Encouraged, I was inspired to boycott my dinner.  At supper time, slimy green beans and smelly carrots took up half my plate.  I was surely not eating that. I remembered what Foley had said. But then I questioned it. Did Foley mean all the food or just the new food?  She must have meant don't eat the vegetables. She didn't want me to starve. I began to eat the kibble. I must have lost concentration because 32 seconds later, my plate was spotless. 

That night Foley visited me in my dreams. She was angry. She told me I could not eat anything. I had to stand up for chubby for dogs everywhere.  The next morning I was determined to begin my fast. Upon seeing the plate, I turned up my nose. 

Unfortunately, my tongue went down. My plate was clean in 10 seconds. On my next dream visit, Foley told me I would no longer be the chubby dog representative.

That was fine with me.   I didn't like that title anyhow.

The truth is, I love food glorious food.  Food that's good for me, food that's bad for me, food to make me lose weight, food to make me gain weight, it's all good.   I'm not like Pocket, who has to have the exact food arranged the same way on her plate before she can eat. What you plop down, I'm chowing down.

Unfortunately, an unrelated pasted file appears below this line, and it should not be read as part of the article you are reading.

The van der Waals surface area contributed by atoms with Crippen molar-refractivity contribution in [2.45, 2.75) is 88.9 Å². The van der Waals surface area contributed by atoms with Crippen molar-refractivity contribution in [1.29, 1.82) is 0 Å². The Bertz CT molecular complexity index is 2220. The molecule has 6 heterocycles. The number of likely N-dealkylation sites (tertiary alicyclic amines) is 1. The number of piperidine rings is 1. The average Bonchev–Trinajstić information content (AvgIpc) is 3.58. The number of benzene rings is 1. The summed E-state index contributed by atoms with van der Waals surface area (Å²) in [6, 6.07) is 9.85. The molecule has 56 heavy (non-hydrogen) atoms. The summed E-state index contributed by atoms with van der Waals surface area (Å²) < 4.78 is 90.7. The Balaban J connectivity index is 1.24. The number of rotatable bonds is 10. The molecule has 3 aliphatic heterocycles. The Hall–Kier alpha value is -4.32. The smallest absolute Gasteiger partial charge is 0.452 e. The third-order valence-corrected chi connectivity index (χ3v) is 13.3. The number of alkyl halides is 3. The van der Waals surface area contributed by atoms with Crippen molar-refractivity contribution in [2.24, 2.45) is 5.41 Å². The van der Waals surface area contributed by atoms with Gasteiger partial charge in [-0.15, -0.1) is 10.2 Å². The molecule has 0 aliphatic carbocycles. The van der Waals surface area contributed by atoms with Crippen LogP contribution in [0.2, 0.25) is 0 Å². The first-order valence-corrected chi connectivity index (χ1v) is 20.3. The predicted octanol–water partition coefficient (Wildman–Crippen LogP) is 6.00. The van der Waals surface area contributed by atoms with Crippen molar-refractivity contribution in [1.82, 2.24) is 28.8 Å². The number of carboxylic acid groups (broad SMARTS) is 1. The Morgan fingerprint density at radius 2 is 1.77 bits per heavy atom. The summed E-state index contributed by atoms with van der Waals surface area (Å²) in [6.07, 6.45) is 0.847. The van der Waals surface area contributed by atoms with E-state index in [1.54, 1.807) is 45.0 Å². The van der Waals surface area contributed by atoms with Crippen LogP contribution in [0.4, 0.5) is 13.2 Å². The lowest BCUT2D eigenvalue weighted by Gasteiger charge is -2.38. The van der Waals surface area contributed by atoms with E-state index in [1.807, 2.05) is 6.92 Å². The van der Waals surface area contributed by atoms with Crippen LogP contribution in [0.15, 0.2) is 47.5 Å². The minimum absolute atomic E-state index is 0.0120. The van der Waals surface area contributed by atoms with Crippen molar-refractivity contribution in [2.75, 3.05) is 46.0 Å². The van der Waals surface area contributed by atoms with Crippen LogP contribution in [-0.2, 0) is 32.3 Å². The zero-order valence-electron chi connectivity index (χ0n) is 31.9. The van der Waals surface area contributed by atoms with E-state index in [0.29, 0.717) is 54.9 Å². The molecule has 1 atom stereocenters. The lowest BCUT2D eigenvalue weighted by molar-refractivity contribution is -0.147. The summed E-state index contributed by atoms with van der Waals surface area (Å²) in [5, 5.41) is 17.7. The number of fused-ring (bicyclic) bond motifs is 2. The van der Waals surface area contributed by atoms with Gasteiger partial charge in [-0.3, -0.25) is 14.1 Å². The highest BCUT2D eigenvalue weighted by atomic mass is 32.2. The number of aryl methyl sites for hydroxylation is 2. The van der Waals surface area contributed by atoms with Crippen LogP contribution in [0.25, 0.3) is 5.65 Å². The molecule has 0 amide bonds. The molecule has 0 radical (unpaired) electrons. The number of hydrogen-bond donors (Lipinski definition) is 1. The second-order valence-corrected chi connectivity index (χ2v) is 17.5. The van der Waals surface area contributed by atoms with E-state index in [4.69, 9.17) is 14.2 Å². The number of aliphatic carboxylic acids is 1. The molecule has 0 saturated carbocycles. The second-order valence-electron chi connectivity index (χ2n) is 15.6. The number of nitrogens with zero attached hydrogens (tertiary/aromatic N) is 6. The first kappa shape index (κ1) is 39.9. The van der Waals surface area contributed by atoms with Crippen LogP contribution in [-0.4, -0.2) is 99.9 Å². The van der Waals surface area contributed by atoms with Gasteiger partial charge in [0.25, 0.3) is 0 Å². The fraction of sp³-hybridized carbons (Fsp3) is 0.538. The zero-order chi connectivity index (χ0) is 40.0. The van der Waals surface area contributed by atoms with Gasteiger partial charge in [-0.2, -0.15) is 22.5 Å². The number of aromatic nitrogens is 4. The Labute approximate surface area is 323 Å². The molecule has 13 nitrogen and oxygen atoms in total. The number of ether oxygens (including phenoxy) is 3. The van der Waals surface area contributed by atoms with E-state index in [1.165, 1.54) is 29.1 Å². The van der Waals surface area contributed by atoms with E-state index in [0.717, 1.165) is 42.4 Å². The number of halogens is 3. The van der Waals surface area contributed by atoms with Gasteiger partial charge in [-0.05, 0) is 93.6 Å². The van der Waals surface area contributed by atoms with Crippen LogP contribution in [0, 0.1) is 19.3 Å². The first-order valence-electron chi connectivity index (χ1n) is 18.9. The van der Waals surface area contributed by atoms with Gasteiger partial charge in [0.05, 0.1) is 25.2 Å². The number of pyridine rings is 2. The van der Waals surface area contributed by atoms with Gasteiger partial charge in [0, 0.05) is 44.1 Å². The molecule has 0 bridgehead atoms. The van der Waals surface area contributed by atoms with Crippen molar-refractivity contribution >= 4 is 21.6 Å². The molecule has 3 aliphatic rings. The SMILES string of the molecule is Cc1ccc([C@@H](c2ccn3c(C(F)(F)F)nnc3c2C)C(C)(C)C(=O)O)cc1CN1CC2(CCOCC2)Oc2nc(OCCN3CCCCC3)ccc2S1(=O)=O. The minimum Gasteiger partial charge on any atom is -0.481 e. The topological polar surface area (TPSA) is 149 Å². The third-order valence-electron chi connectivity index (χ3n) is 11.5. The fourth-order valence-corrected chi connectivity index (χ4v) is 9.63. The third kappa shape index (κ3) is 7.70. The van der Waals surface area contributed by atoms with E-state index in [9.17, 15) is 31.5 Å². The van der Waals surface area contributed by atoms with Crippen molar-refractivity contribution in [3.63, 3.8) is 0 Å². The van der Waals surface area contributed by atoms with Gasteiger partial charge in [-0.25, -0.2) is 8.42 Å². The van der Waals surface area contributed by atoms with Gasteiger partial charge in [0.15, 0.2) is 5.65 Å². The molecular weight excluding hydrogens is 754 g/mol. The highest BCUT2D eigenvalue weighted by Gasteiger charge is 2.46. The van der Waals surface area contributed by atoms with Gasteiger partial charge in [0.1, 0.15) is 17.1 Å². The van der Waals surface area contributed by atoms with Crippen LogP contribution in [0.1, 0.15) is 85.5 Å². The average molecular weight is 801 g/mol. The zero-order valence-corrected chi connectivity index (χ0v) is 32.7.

I am glad I am not a role model for chubby dogs. I want to be that for dieting chowhounds.  If you have a dog, who could stand to drop a pound or two and eats anything put in front of them, then break out the dog-safe fruits and vegetables.  Soon the pounds will shed away. 

Soon I will post another picture of myself.  I hope I look thinner. I am missing my turkey.

Wednesday, October 30, 2019

No Tricks, Just Treats for Shelters

Our Daddy picked up two bags of food to deliver to the shelter.  We don't have a lot of toys, and Mommy doesn't keep much more than what she uses.  If we do get more toys we will donate some old ones. 

Monday, October 28, 2019

Monday Question

In honor of Tony Soprano, we have a question about waste disposal.
What happens to your poo after you go.
Is it bagged right away?